Colorado Road Trip (3): Wheeler Geologic Area, Sermons in Stones

August 7, 2011

“Sermons in stones, books in the running brooks, and good in everything . . .”
— Louisa May Alcott, Little Men

” . . . there is faithfulness in rocks.”
— Adam Nicholson, Sea Room

Dramatic stone forms of volcanic tuff in the Wheeler Geologic Area

I like “off-the-beaten-path” experiences when I travel, so when my sister-in-law and I were discussing itineraries for this road trip through Colorado, her suggestion to visit the Wheeler Geologic Area intrigued me.  I had never heard of this place.  It is so remote that the only access is via hiking trail or a bone-jarring drive along 14 miles of unimproved road.

The adage about the destination being only a part of the journey applied in this case.  The journey to Wheeler was certainly an adventure.  We rented a sturdy 4-wheel-drive jeep for creeping along at speeds of 5-miles-per-hour or less over a rocky, bumpy track with hairpin curves and dips and hills.  There were only a couple of worrisome, hair-raising spots, but the road was manageable.  We were relieved, though, to finally arrive and begin exploring the Wheeler formations.

The Wheeler Geologic Area reminded me of a little Bryce Canyon, with weird-shaped spires and forms carved out of volcanic rock.  It’s definitely a place to come to if you are seeking solitude.  We were the only people camping on the night we spent there.

Here are some photos:

Journeying down the unimproved road in our rented 4-wheel-drive jeep

Testing the water depth at a low spot in the road

The road to Wheeler Geologic Area

Our campsite at the Wheeler Geologic Area

First look at the weird rock formations

Wheeler Geologic Area

Natural amphitheater at Wheeler

Approaching early evening rain storm, Wheeler Geologic Area

Road near our campsite after the rain

Nearing sunset, Wheeler Geologic Area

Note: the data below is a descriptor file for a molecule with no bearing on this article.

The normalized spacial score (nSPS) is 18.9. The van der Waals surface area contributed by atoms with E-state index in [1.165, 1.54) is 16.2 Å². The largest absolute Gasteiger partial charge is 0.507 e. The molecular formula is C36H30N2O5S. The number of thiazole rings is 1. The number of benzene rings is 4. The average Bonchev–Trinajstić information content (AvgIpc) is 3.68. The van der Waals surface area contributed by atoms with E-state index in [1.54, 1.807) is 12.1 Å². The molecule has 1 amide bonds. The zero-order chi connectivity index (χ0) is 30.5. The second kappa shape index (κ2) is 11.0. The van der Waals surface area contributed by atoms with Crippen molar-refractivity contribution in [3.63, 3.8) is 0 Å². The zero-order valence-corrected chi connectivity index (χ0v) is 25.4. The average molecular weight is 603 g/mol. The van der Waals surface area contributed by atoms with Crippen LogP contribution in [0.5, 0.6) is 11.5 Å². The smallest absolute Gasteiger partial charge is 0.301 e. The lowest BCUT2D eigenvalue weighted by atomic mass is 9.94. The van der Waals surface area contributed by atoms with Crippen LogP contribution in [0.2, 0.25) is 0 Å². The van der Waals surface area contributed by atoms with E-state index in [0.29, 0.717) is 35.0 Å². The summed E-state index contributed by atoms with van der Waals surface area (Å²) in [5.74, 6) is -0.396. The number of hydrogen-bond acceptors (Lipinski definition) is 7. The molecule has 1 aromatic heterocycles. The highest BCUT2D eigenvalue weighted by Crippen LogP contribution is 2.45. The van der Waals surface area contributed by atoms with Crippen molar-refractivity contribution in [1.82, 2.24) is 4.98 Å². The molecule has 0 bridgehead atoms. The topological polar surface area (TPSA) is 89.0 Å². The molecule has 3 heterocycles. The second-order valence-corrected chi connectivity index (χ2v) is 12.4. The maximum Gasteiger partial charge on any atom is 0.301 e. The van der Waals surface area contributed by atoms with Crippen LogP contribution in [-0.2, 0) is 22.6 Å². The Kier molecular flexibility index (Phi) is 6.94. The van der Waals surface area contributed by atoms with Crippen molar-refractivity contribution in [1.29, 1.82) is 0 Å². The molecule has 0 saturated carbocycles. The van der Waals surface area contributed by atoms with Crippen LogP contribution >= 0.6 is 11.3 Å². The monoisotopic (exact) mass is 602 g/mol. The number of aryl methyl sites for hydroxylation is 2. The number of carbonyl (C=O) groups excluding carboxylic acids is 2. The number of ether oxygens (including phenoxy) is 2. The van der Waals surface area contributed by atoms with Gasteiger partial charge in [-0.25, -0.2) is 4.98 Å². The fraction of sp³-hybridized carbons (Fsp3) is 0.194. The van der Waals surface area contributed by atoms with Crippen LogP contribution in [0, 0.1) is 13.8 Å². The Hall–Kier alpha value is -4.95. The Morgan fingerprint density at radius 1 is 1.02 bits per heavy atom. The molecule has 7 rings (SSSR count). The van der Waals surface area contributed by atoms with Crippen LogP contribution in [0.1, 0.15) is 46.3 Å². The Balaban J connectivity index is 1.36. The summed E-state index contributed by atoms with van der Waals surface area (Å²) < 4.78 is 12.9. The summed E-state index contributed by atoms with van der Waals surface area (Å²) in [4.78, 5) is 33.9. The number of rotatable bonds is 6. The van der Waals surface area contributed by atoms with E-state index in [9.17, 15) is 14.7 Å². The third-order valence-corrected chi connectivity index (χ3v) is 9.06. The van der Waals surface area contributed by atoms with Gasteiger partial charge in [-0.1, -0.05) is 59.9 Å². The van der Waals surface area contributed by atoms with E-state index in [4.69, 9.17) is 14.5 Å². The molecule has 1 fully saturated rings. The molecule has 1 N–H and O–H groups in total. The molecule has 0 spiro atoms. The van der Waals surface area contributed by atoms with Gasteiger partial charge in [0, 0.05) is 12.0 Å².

Sunset

by Rainer Maria Rilke
translated by Robert Bly

Slowly the west reaches for clothes of new colors
which it passes to a row of ancient trees.
You look, and soon these two worlds both leave you,
one part climbs toward heaven, one sinks to earth,

leaving you, not really belonging to either,
not so hopelessly dark as that house that is silent,
not so unswervingly given to the eternal as that thing
that turns to a star each night and climbs —

leaving you (it is impossible to untangle the threads)
your own life, timid and standing high and growing,
so that, sometimes blocked in, sometimes reaching out,
one moment your life is a stone in you, and the next a star.

Morning: First light hitting the spires

 

 

7 Responses to “Colorado Road Trip (3): Wheeler Geologic Area, Sermons in Stones”

  1. Hallysann Says:

    Simply stunning !


  2. what an incredible place and you have captured the beauty and soul of this magnificent place…I can feel the spirit and life of it!!

  3. garden2day Says:

    Beautiful-peaceful!

  4. Renee Says:

    Wow, what a beautiful place and as was stated the journey looks like it was quite an experience and well worth it. I can only imagine the quality of the air with all the pine trees. You have been blessed by being able to visit such a place

  5. Dawan Says:

    Gorgeous! More reason for us to go back to USA! And I love that we can free camp there!


  6. […] Colorado Road Trip (3): Wheeler Geologic Area, Sermons in Stones, August 7, 2011 […]

  7. Elisa Says:

    did you get to touch it?!?! i missed this post before! i am very excited about it!


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